Newbery Honors are Okay.

Yeah, just okay. Not bad at all, but not the best ever either. It all depends on the year, I suppose...

Elijah of Buxton by Christopher Paul Curtis
The setting, a free village in Canada populated by former slaves who have escaped from America, is extraordinary. Curtis must have researched the dickens out of this location and these free Canadian communities. Protagonist Elijah was born into freedom, which makes him an unusually naive character when he comes to interface with the wider world. This takes 3/4 of the book to happen, however, and though it's a nice meander, the page count is mighty high by the time the main action of the plot ensues. Still, Curtis takes on the topic of slavery like no one yet has in children's literature, and his naive protagonist is the perfect character to have encounter the brutality of slavery. And it is brutal, to the tune of brief nightmare-inducing images of a man who was tortured, mutilated in a way that I wish I could get out of my mind, and hung. Yet it is true, in the sense that historical fiction when well-researched can be true, and I can only hope it will cause young readers of any color to think about the great fortune that they were not born into such a horrific system.

The Wednesday Wars by Gary Schmidt
Another nice wandering book, this time in a Vietnam-War-Era classroom. Holling Hoodhood likes baseball, acts in a Shakespeare play, gets to know his teacher, has mild adventures with the class pet... I can see how you could get sentimentally attached to this book if it was set in your childhood era. As for me, it was an okay read. I nearly put it down after a few chapters, but didn't yet have the 3rd Newbery winner, so I kept going and I'm not sorry I did. But it's not the kind of fresh, ground-breaking book that you'd hope would receive a national honor.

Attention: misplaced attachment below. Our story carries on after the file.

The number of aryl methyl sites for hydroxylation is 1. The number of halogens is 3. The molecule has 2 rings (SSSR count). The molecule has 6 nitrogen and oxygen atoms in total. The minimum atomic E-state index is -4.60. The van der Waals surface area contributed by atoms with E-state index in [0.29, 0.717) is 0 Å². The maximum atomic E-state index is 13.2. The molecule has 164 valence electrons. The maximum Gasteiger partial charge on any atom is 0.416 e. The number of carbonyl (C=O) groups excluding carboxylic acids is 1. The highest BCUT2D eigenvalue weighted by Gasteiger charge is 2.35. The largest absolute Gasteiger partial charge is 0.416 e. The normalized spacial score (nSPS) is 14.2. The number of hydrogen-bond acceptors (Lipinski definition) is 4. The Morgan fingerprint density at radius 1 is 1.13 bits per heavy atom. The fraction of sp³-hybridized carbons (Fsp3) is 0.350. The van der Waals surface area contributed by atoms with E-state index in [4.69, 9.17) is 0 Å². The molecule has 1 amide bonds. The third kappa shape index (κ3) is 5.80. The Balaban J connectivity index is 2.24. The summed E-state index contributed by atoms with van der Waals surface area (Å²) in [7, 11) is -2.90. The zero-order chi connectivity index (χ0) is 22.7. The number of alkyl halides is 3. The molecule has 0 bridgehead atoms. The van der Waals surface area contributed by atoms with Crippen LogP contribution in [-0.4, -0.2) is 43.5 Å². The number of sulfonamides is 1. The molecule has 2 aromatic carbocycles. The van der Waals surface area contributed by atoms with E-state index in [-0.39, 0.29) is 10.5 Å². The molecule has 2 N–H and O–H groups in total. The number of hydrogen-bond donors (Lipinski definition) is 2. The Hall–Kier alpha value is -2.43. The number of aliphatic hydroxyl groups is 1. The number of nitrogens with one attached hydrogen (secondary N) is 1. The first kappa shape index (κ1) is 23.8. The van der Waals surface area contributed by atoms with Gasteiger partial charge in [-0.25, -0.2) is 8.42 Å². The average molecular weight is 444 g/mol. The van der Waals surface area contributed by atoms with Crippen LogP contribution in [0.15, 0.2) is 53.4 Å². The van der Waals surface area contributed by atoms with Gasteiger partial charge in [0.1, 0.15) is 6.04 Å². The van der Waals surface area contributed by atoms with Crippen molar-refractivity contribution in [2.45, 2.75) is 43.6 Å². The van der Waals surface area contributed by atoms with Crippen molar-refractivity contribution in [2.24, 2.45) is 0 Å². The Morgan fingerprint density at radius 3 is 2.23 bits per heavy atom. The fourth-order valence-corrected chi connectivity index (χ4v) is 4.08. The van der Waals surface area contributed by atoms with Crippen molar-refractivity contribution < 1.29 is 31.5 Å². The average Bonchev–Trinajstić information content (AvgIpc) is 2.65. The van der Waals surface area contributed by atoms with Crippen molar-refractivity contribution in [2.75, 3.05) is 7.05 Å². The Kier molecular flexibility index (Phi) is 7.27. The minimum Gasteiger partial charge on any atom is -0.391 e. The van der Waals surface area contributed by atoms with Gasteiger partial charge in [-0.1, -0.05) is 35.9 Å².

Feathers by Jacqueline Woodsoon
On the up side, Woodson edits herself well, and the length of the book is about half that of the previous two under-edited tomes. The story also features a white boy who has been adopted and raised by a black family, which causes all sorts of stir in protagonist Frannie's all-black school into which he is deposited. The tension between the bully and the new kid is adeptly depicted. The tie that connects Franny and the new kid who calls himself Jesus (not the Latino pronunciation, but the Christ pronunciation) is that they both know sign langauge. Jesus doesn't remember how he learned it, but Frannie's older brother is Deaf, so she uses it to communicate with him all the time. Woodson is another author who is just plain good at what she does, and her books are worth reading for that reason alone. They are always emotionally expressive and feel very accurate to my remembered childhood experiences, even though she and I don't share a skin color. The cultural details are not those from my childhood, but the emotional details truly resonate for me. Read her stuff if this sounds good to you, because she's well worth reading. I'm not convinced that this is her best book ever, but it's good and if these themes sound appealing, then you'll likely enjoy it.

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